By Sandi Halimuddin
“Titanic: 2,208 people; 16 lifeboats. Earth: 7,000,000,000; no lifeboats,” UW associate professor Benita Beamon said to the audience, who burst out in laughing.
In response, Beamon joked that the crowd was overly optimistic about the realness of the issue of sustainability in the face of climate change.
Sustainability, the matter on hand, is no laughing matter. Yet during the third plenary session, titled, “From HIV to Hurricanes: Interactions between the Environment and Human Health,” panelists were cordial and even humorous, when discussing issues as sustainability, food security and disease in the complex networks of human-environment interactions.
When using the term environmental health in the global health context, moderator and UW professor of Environmental and Forest Sciences Susan Bolton, was eager to clarify that it refers to questions of “how does the status of the ecosystem impact our health… and how do we impact the ecosystem.”
The panelists briefly covered their personal research efforts in the field, which illuminated the complex, and often surprising connections between human health and the environment.
Dr. Lori Hunter explored the “important reciprocal connections” between the environment and Sub-Saharan livelihoods in the wake of AIDS/HIV mortality in households.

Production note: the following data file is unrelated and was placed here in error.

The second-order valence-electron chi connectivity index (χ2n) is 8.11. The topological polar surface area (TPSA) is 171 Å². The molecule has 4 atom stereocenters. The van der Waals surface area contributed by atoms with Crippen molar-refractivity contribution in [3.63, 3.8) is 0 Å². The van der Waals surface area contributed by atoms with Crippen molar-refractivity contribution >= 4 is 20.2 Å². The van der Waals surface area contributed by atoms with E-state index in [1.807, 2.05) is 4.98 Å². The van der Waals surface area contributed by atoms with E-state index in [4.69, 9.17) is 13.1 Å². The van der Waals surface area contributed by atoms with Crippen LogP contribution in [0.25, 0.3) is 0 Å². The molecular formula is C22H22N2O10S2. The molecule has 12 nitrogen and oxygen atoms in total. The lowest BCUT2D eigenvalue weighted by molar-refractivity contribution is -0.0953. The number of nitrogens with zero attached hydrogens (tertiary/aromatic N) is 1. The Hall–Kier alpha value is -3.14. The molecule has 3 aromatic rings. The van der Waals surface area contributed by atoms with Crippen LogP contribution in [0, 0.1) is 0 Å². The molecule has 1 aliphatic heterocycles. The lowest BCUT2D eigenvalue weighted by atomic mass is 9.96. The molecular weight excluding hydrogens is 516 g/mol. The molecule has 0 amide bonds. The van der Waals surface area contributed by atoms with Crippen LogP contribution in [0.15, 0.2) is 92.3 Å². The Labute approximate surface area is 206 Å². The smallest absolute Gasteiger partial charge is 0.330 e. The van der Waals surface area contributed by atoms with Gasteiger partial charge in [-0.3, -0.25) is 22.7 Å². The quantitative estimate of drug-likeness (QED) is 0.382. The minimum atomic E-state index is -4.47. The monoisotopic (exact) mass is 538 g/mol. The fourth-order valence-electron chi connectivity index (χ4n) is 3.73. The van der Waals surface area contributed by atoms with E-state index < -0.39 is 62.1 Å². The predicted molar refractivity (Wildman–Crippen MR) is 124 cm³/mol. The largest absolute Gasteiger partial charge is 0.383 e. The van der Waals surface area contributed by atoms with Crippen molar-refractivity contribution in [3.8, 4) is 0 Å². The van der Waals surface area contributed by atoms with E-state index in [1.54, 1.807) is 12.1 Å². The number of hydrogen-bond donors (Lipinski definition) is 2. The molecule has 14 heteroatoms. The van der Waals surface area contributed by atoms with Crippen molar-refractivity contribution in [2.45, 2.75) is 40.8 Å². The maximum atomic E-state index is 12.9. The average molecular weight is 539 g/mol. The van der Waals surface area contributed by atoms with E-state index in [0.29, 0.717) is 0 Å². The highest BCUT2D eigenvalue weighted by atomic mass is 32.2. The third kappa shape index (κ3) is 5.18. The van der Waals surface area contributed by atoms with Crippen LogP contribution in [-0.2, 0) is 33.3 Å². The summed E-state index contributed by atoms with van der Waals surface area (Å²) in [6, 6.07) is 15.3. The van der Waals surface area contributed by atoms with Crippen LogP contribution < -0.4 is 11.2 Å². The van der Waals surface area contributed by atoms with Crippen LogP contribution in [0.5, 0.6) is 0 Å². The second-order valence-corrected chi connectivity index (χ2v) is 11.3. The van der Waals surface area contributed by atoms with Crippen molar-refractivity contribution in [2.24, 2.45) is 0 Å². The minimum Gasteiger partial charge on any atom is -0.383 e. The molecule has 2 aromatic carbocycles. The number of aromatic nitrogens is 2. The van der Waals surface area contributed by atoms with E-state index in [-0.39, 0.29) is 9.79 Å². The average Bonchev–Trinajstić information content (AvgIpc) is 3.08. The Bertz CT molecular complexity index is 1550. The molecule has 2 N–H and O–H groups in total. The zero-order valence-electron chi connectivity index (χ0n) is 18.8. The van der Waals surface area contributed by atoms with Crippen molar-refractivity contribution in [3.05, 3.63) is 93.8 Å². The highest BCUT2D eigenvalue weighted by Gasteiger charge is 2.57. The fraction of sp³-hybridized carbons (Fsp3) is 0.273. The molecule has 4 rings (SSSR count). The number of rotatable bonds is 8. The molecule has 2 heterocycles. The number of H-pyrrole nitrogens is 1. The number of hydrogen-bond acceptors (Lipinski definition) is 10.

In regards to environmental degradation, Hunter said, “Shortage of capital may mean a shortage of social options that can promote certain behaviors [increasing vulnerability to HIV/AIDS].”
The symbiotic relationship between humans and their environment has structural and cultural implications, Bolton noted.
Although the topics ranged from environment dimensions of HIV/AIDS pandemics, animal diseases and public health, and management policies for humanitarian relief, all three panelists noted similar challenges in global health.
Speaking of the need for interdisciplinary research, “Complex problems need complex solutions and lots of people coming to the table,” said Beamon, who applies traditional industrial engineering techniques for problems such as humanitarian relief and global health.
Hunter and Beamon both noted the difficulties of finding collaborators and funding for interdisciplinary works because multiple reviewers have multiple lenses and multiple interests. Thus, although a multi-faceted approach is more encompassing, “Interdisciplinary work is slower… [and the] output is slower,” said Beamon.
Dr. Guy Palmer of Washington State University, who noted his optimism about interdisciplinary work, said, “The real challenge is I don’t know who else knows the solution to these problems.”
Palmer stressed the need for interdisciplinary research, collaboration and lenses to decrease the disconnect of knowledge between different sectors and levels of society.
“It’s about finding that expertise and [figuring out] how you coalesce expertise and [begin] reading broadly,” said Palmer.